Mahler has been celebrated since his own day not just for his musical gifts, but also for his wide-ranging literary and intellectual interests. This Study Day will explore the world of the mind behind the music, focusing particularly on the songs which are an equal legacy to his symphonies. Talks by expert researchers will cover topics such as his choice of texts, the poets who inspired him, the way that his music conveys and goes beyond the meaning of the words, and his influence felt down to the present day. Mahler’s fascination with the folkloristic poetry of Des Knaben Wunderhorn, his evident kinship with Rückert’s poetry of grief and consolation, his repeated use of the literary motif of the military Drummer Boy, his oscillation between the intimacy of the Lied and the public statement of the symphony; all these all these and more will be topics for the day’s talks and performances.
How is Mahler best understood? A morbid obsessive who never escaped a traumatised childhood? A Viennese intellectual like Freud or Wittgenstein (both of whom he met), always ready to seize new ideas? A victim of anti-Semitic political manoeuvring who never felt he belonged to the musical establishment? Is his music best heard as a throwback to earlier Romanticism, or as the path to a new kind of composition? These questions can best be explored by examining the thinkers and writers whose works he read, those who lived and worked alongside him, and those who took their inspiration from him in the years following his extraordinary career.
Robert Samuels: Mahler’s Songs Without Words
This talk explores the times that Mahler re-uses his songs in his symphonies with their words removed. Does he expect us to remember the original? Does the re-used version ‘mean’ the same? What about his last symphony, where he re-uses a song by his wife Alma, which hadn’t even been published?
Richard Wigmore: From Innocence to Experience: Mahler’s Wunderhorn settings
‘In these songs you can feel the heartbeat of the German people’, wrote Heinrich Heine of the folksong collections published as Des Knaben Wunderhorn (The Boy’s Magic Horn). Nineteenth-century composers set them in droves. This talk looks at the sources of the Wunderhorn collection, and at Mahler’s brilliantly imaginative settings, with their fascinating, often disturbing juxtapositions of bucolic naivety and extreme sophistication.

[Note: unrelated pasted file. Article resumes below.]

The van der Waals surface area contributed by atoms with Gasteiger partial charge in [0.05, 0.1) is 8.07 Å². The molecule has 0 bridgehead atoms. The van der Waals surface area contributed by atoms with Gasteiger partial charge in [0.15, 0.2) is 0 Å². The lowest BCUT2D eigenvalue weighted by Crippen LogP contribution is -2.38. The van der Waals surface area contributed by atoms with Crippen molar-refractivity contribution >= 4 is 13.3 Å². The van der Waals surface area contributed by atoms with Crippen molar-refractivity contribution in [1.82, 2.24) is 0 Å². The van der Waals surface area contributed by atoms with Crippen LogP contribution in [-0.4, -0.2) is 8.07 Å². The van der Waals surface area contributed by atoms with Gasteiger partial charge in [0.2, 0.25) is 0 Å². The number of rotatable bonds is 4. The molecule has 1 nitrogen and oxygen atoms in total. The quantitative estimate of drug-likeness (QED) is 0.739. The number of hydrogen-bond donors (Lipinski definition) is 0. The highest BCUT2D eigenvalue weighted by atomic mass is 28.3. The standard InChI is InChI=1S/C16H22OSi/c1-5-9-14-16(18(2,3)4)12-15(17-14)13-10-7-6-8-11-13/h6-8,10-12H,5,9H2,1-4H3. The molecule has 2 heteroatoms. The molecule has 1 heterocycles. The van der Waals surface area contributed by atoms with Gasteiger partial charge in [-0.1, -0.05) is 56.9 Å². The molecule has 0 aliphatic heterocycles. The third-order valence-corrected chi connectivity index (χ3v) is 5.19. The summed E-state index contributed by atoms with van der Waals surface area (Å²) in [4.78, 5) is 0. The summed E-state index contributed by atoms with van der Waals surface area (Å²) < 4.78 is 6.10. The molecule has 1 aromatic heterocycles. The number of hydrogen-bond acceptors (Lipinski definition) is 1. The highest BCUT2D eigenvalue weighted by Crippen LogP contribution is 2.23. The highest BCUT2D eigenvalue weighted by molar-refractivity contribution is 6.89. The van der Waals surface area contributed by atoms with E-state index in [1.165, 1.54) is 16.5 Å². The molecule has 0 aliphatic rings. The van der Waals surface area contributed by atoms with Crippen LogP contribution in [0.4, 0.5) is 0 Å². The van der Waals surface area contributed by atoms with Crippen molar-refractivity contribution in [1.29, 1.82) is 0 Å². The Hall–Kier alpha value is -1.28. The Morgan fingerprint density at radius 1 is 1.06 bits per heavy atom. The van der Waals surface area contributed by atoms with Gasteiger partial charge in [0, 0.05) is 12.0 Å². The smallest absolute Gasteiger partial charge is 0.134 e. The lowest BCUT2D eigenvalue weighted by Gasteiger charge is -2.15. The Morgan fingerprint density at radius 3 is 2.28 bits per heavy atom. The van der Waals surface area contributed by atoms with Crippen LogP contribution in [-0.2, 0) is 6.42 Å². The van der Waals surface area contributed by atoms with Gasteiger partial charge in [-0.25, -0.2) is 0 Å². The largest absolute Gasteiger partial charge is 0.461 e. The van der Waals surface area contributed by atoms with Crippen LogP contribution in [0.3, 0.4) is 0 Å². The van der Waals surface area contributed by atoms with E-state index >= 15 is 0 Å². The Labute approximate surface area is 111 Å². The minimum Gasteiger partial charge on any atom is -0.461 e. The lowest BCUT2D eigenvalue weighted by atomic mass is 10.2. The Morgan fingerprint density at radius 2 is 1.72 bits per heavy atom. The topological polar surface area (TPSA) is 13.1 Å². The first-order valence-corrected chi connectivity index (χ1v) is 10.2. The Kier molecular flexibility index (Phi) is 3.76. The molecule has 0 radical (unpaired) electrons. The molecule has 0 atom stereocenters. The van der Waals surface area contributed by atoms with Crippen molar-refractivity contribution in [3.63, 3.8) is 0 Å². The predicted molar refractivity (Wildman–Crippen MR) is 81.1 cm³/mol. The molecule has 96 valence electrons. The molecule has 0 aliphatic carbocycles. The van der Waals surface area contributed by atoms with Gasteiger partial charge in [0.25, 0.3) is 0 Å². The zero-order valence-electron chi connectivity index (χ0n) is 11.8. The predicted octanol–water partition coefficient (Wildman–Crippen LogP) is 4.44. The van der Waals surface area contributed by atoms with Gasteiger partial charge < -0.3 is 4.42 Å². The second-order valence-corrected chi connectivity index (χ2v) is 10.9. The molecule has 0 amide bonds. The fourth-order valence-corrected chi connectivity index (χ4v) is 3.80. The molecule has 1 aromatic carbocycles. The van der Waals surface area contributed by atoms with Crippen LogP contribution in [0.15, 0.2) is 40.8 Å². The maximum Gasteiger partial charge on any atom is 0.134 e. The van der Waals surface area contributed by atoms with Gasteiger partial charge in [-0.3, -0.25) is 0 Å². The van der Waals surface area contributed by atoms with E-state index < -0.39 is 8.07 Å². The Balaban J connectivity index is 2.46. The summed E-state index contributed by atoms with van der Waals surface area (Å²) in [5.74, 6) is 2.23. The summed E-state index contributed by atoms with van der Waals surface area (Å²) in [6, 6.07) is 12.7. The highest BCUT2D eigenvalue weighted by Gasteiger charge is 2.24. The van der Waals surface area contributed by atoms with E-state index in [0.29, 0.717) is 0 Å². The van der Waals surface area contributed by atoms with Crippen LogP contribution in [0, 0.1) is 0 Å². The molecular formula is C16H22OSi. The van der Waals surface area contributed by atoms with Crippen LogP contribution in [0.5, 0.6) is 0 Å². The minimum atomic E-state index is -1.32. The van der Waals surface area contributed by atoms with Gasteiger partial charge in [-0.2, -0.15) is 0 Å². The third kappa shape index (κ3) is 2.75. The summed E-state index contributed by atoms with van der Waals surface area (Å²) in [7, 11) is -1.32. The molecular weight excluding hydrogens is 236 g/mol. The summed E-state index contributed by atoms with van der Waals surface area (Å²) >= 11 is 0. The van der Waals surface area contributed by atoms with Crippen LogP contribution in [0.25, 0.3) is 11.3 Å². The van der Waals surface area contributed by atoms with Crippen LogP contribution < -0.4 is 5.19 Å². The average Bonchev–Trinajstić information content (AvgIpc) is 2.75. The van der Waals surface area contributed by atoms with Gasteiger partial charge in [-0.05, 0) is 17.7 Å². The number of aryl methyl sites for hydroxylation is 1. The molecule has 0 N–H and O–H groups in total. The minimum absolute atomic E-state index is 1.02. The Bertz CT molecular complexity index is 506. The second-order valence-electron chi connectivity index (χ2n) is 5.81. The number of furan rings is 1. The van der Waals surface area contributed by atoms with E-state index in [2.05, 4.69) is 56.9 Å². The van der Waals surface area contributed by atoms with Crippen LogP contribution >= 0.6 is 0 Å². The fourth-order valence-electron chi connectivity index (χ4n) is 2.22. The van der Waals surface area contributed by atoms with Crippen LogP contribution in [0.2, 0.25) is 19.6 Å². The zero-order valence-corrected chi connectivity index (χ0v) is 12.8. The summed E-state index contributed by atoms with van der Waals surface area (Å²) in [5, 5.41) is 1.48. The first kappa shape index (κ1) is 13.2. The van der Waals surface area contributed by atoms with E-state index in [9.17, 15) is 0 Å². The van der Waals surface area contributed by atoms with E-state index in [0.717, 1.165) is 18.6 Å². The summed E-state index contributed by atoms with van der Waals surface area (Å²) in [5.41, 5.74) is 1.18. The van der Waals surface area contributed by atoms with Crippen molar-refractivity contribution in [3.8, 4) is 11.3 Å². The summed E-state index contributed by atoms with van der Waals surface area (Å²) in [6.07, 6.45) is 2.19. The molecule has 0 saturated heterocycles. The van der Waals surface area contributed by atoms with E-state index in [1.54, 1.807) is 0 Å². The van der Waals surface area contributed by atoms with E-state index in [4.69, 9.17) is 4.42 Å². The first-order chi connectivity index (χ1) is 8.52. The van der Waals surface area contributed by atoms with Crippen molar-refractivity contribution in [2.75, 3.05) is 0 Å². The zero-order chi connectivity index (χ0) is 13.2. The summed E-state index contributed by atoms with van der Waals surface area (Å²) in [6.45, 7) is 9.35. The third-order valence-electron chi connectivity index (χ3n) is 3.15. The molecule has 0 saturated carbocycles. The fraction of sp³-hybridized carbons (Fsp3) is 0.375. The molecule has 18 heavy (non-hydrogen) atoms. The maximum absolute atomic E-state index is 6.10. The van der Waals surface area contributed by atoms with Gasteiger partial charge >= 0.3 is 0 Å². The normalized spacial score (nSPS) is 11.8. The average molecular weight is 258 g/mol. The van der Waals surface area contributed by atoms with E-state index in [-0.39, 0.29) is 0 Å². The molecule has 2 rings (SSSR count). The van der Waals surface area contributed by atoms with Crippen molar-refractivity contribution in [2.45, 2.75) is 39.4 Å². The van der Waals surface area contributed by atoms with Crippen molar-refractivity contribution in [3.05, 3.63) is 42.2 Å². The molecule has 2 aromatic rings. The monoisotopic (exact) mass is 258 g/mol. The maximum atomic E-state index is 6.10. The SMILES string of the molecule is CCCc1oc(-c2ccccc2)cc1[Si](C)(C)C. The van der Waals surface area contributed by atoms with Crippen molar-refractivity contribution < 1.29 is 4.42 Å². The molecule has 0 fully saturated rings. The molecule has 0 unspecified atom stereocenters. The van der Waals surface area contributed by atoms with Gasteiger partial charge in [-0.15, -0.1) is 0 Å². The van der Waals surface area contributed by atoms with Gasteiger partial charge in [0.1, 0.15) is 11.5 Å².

Anna Stoll Knecht: Military echoes in Mahler’s early songs
This talk explores the military topic in Mahler’s early songs, particularly in the Wunderhorn songs ‘Revelge’ and ‘Der Tamboursg’sell’. Listening to echoes of these songs in the context of the Seventh Symphony (1905), we hear the interplay between several sets of oppositions in Mahler: (funeral) march vs. dance, movement vs. immobility, death vs. nature, nature vs. mankind.
Peter Franklin: ‘First I’ll sing you a song...’ When Mahler’s singer ‘sings’.
When Mahler’s singers announce, in song, that they are going to ‘sing’, the result can be something that stretches the usual conventions of Lieder . His singers may even question whose song it is that they are singing or, ‘lost to the world’, may claim to vanish from the listener into ‘song’, while they are still singing…
Charlotte Lee: The poetry of grieving: Rückert, Mahler and the Kindertotenlieder
Friedrich Rückert’s Kindertodtenlieder (Songs on the Death of Children) consists of over four hundred poems. Mahler chose just five of them to set to music. This talk will explore the changing shapes of grief expressed in the original poetry, before considering Mahler’s musical contribution to this most sensitive of topics.
Laura Tunbridge: ‘Auch kleine Dinge’: the scale of the fin-de-siècle Lied
The songs of Mahler, Strauss and their followers are typically thought of as large in scale: lengthy in duration, lush in orchestration, and requiring powerful voices. Yet the fin-de-siècle Lied always retained its sense of small-scale intimacy. This talk focuses on the poetics of these intimate yet lavish Lieder, through examples from Mahler and his youthful Viennese associates, Hugo Wolf and Richard Strauss.